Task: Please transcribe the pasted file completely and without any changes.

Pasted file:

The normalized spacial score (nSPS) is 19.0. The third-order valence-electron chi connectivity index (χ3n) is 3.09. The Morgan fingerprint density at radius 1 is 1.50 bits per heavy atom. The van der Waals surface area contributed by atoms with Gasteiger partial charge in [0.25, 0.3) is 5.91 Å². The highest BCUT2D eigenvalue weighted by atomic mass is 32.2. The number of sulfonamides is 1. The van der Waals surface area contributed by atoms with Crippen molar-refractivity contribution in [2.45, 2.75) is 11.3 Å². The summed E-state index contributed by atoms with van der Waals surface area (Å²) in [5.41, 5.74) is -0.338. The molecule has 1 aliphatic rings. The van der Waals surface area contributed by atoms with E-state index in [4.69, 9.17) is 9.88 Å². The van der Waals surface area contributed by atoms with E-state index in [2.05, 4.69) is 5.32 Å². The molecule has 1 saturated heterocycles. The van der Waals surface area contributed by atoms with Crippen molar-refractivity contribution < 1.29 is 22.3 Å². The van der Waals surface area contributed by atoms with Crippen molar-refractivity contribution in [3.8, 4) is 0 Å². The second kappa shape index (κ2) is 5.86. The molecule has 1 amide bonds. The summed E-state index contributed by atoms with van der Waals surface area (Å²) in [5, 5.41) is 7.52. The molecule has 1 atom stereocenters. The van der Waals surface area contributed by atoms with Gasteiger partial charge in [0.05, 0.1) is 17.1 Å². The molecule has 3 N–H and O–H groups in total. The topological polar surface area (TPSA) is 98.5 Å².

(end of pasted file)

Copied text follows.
The normalized spacial score (nSPS) is 19.0. The third-order valence-electron chi connectivity index (χ3n) is 3.09. The Morgan fingerprint density at radius 1 is 1.50 bits per heavy atom. The van der Waals surface area contributed by atoms with Gasteiger partial charge in [0.25, 0.3) is 5.91 Å². The highest BCUT2D eigenvalue weighted by atomic mass is 32.2. The number of sulfonamides is 1. The van der Waals surface area contributed by atoms with Crippen molar-refractivity contribution in [2.45, 2.75) is 11.3 Å². The summed E-state index contributed by atoms with van der Waals surface area (Å²) in [5.41, 5.74) is -0.338. The molecule has 1 aliphatic rings. The van der Waals surface area contributed by atoms with E-state index in [4.69, 9.17) is 9.88 Å². The van der Waals surface area contributed by atoms with E-state index in [2.05, 4.69) is 5.32 Å². The molecule has 1 saturated heterocycles. The van der Waals surface area contributed by atoms with Crippen molar-refractivity contribution < 1.29 is 22.3 Å². The van der Waals surface area contributed by atoms with Crippen molar-refractivity contribution in [3.8, 4) is 0 Å². The second kappa shape index (κ2) is 5.86. The molecule has 1 amide bonds. The summed E-state index contributed by atoms with van der Waals surface area (Å²) in [5, 5.41) is 7.52. The molecule has 1 atom stereocenters. The van der Waals surface area contributed by atoms with Gasteiger partial charge in [0.05, 0.1) is 17.1 Å². The molecule has 3 N–H and O–H groups in total. The topological polar surface area (TPSA) is 98.5 Å².